The National Rifle Association nearly doubled its spending on pro-gun Facebook propaganda for three weeks after the mass shootings in El Paso, Texas, and Dayton, Ohio, according to analytics provided to The Intercept.
The social advertising surge began just one day after the El Paso massacre, which left 22 people dead, and on the same day as the Dayton killings, which took 10 lives. At one point in this period, the NRA was spending $29,000 on a day’s worth of Facebook ads, nearly four times as much as before the shootings, according to Pathmatics, a company that monitors online advertising spending.
The ad spending was conducted through the NRA’s lobbying arm, the Institute for Legislative Action, which, in the four weeks before the shootings, spent on average just over $9,400 a day on Facebook ads. Then came the El Paso shooting on August 3 and Dayton on August 4. Between August 4 and August 25, the institute spent around $360,000 on Facebook — roughly $16,500 per day — reaching a peak of over $29,000 on August 18, according to Pathmatics, which said that it gathered this data from a panel of hundreds of thousands of Facebook users who opt in to automatically share information about the ads they’re shown.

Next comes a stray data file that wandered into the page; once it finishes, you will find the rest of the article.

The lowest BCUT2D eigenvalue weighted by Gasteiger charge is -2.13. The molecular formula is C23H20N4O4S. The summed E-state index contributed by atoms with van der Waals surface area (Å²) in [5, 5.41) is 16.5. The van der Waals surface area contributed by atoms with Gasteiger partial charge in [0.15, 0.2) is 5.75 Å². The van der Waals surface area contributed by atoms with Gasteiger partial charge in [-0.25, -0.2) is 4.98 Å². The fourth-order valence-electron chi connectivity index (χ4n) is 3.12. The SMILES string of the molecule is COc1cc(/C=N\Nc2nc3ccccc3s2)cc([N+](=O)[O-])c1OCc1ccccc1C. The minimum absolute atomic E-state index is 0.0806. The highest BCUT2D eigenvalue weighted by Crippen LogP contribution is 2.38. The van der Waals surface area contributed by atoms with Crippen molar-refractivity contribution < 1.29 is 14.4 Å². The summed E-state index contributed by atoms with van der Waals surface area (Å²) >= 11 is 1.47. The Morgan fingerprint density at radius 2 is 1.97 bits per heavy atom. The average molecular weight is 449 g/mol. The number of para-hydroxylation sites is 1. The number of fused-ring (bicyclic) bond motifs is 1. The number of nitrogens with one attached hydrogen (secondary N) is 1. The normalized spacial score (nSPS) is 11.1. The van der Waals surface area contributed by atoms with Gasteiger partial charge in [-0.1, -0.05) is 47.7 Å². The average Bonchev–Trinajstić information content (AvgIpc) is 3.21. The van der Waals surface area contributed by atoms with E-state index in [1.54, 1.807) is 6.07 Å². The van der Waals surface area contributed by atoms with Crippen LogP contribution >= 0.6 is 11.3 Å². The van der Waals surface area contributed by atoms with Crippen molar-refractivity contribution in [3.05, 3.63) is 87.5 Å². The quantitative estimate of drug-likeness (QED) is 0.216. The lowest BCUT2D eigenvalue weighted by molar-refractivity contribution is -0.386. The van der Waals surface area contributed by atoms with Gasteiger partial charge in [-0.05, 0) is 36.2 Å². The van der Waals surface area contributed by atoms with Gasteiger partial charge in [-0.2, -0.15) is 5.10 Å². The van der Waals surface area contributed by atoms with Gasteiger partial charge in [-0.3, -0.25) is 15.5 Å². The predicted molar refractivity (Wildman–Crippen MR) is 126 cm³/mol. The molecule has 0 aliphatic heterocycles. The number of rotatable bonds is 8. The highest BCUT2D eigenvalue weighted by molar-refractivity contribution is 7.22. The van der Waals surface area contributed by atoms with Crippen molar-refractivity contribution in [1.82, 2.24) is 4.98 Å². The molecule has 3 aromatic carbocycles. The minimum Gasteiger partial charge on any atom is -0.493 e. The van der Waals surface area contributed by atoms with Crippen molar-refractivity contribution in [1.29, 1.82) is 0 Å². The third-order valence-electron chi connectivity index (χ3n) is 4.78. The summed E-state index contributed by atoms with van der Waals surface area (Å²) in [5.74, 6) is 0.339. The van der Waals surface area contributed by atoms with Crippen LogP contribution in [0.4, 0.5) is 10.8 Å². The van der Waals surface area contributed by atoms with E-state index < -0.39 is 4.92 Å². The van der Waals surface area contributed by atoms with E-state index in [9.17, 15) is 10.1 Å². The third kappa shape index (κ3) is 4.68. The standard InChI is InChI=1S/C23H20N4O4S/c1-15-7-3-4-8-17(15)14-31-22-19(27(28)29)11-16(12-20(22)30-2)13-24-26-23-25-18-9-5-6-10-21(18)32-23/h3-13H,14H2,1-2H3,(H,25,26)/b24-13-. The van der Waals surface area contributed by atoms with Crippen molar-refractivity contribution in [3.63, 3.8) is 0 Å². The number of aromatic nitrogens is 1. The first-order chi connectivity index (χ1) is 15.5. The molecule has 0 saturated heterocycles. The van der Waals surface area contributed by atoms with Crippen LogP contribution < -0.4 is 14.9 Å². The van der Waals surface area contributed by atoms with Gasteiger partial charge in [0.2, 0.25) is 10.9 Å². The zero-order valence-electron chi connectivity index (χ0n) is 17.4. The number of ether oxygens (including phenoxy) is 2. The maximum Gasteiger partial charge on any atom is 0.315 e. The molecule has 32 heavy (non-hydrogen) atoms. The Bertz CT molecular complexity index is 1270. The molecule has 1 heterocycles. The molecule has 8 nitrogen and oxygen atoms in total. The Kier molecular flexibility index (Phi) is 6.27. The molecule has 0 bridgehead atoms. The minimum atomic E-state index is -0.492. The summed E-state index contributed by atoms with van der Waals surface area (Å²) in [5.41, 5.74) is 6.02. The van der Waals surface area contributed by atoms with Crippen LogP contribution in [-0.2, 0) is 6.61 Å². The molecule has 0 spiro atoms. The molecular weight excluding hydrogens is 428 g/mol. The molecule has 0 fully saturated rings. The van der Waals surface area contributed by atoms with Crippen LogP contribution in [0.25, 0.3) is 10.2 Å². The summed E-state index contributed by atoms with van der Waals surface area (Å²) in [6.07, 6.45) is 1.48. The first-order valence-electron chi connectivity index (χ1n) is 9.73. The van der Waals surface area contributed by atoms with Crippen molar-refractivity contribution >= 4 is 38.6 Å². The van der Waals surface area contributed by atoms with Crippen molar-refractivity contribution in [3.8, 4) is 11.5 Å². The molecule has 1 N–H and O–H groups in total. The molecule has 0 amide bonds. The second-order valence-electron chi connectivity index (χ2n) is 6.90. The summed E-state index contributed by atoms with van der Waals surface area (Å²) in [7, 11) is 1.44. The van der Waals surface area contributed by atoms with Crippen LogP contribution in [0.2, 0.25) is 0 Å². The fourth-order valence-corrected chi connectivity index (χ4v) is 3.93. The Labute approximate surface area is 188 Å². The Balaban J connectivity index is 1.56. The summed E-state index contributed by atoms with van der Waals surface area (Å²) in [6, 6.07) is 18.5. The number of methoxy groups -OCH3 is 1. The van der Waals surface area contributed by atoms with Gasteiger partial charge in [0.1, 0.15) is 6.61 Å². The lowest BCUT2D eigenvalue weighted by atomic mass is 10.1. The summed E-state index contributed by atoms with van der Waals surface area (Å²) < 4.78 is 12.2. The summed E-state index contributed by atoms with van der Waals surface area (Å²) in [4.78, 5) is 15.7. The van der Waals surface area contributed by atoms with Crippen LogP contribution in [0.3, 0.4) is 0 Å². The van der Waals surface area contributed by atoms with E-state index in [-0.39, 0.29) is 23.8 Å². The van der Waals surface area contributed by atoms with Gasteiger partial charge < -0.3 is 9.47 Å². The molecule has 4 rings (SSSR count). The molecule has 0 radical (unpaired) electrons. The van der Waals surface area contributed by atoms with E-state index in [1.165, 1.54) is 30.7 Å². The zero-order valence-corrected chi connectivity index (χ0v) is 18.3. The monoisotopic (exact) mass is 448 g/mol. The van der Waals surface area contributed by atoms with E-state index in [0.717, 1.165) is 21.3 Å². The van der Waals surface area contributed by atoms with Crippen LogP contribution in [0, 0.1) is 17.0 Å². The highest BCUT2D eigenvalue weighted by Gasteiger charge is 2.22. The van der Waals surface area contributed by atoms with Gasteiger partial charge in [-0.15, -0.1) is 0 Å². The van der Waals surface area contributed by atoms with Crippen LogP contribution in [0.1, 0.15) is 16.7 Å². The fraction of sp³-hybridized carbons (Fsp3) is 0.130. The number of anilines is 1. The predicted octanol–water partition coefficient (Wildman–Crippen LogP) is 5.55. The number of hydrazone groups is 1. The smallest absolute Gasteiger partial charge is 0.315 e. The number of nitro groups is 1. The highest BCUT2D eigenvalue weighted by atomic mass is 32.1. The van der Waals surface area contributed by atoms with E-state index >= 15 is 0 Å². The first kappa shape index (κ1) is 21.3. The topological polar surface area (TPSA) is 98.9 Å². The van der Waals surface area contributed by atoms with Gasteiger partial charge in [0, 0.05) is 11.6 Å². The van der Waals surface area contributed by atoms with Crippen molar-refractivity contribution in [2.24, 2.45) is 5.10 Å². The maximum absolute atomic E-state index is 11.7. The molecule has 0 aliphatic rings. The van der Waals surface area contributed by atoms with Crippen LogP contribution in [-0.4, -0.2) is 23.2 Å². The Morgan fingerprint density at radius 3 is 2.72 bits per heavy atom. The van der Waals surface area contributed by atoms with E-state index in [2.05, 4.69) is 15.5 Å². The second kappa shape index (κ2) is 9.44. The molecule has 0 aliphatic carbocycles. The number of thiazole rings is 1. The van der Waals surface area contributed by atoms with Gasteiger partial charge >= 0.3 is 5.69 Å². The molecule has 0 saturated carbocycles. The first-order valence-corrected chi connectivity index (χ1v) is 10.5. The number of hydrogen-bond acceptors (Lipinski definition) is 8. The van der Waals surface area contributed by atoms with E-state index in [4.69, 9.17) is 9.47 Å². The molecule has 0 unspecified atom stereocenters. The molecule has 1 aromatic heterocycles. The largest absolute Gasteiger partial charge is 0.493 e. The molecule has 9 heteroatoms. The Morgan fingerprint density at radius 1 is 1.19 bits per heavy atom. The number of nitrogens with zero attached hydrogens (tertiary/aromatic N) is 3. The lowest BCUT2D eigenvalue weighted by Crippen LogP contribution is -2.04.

Altogether, the ads bought in this period were viewed tens of millions of times, the analytics firm estimated.
Those figures don’t even include ads originating from the main NRA Facebook page, which, according to Facebook’s ad transparency portal, typically run around a few thousand dollars per day.
“The NRA’s ad spend has spiked significantly, which isn’t surprising for an organization in the midst of a reputation battle and crisis,” Pathmatics CEO Gabe Gottlieb told The Intercept.
The NRA did not respond to a request for comment.
At a time when the role of guns in society was at a national nadir, the NRA’s ads were run-of-the-mill pro-gun messaging, including the perennial characterization of American gun ownership as something under attack and threatened, according to images and videos of the material provided by Pathmatics. “Show that you won’t be intimidated by the toxic anti-gun hatred and threats,” reads one ad, which began running just three days after El Paso. “Punishing law-abiding gun owners is NOT the answer!” read another frequently used ad image.
The ad surge after El Paso and Dayton came more quickly than a similar uptick after last year’s shooting at Marjory Stoneman Douglas High School in Parkland, Florida, which was followed by a brief NRA advertising hiatus. But then, as now, the NRA eventually ramped up its Facebook spending. According to a 2018 Chicago Tribune report, also based on Pathmatics data, the NRA’s average daily spending on Facebook ads quadrupled for 24 days after Parkland, to $47,300.